Saturday, 21 November 2020

A busy Saturday in the park. A steady breeze allowed Black-Headed Gulls to hover motionless as they competed to catch the food that someone was throwing for them. A Carrion Crow joined in. They can hover and catch in midair too, but not as well as the agile gulls.

Another crow bathed in the pool at the top of the Dell waterfall.

The usual customers were lined up along the edge of the Long Water expecting their peanuts: a Jackdaw ...

... a Jay ...

... and a Magpie.

It's unfair to regard Magpies as birds of ill omen. They behave much like the other corvids, and are wonderfully observant and quick and entertaining to watch.

The tables at the Lido restaurant have been taken away again as part of the official drive for maximum misery, but plenty of people were queuing for takeaway snacks and the Starlings turned up in the hope of harvesting crumbs.

A Robin prospected for bugs in a freshly dug flower bed in the Rose Garden, probably the same bird as the one I filmed yesterday.

The Coal Tit at the bridge was having trouble with the larger tits knocking her out of the way, and it took a while to coax her down to my hand.

A young Herring Gull played with a bungee cord, enjoying the way it twanged back when pulled.

For several days a Grey Heron has been standing at the top of the rapids in the Diana fountain. There can't be any fish here, as the fountain has only recently been started after being dry for months.

The Cormorants at the top of the Long Water seem to have pretty much fished out the area. This one dived many times before coming up with a disappointingly small prey.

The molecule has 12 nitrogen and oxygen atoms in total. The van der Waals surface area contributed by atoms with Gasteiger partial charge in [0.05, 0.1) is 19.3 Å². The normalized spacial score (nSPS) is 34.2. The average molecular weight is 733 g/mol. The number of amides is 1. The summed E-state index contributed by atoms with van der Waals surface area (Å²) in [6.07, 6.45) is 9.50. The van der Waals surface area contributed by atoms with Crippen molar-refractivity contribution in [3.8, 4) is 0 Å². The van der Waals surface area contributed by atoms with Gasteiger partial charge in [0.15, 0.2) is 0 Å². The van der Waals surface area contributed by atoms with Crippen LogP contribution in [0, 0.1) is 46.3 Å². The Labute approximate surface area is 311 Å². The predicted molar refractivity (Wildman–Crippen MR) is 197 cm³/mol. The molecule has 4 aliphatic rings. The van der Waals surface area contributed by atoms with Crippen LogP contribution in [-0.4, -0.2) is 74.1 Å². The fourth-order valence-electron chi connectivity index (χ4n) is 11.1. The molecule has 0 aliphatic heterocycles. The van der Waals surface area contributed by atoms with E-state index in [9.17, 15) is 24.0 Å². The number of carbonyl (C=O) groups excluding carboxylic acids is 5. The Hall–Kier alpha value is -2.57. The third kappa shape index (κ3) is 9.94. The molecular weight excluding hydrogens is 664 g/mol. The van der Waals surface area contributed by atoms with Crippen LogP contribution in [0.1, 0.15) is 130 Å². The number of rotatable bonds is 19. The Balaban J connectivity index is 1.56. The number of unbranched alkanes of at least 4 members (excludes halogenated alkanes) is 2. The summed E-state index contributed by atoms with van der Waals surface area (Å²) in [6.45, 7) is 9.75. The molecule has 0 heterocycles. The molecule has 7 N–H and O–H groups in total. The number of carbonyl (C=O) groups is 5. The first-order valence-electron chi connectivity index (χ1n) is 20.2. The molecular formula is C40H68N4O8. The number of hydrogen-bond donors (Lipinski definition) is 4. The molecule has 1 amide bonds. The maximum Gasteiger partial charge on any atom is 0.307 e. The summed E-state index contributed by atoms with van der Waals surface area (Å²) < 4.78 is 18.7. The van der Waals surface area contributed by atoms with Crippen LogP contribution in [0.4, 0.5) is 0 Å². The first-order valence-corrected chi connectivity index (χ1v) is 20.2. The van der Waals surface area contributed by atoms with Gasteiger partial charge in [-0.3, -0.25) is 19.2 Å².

A Mute Swan swept up the Serpentine at zero altitude, its wingtips brushing the water, saving energy from the surface effect like a Russian ekranoplan.

A female Mallard in the Italian Garden washed, preened, and rushed around and dived. This seems to help with rinsing her feathers.

There is now a little flock of six Mallards and the familiar Red-Crested Pochard, who seems to be the boss of the outfit and chases off intruding Coots.


  1. When I went past the Vista today, I was pleasantly surprised to see 6 Gadwalls, 5 male and 1 female

    1. Yes, I saw them too. Usually with Gadwalls the sex ratio is more even, as the females breeding in boxes in Buckingham Palace gardens are safe from predators.

  2. Apparently, jackdaws are the main predator of the grubs of whatever blight it is that is destroying box plants. A desirable asset to many gardens, therefore.

    1. Vine weevils? I've seen Carrion Crows going after these with a vengeance in the planters in the Italian Garden.

  3. The cause of the blight of the box plant is he Box-tree Moth Cydalima perspectalis, which is a striking moth that was accidentally introduced to the UK from south-east Asia. The moth was first recorded here in 2007, and the caterpillars in 2011.

  4. Swans in general look (and behave) like something a soviet military engineer would think up. That's a compliment on both species, by the way! They do call their graceful but deadly Tu-160 "white swan", though.

    Poor Coal Tit. She looks scared. Thank God she got her daily food ration to soothe her frayed nerves. Great Tits are bullies, and I wonder what they'd be capable of if they were just swan-sized.

    1. At least they don't have missile launchers. That would be the end of civilisation as we know it.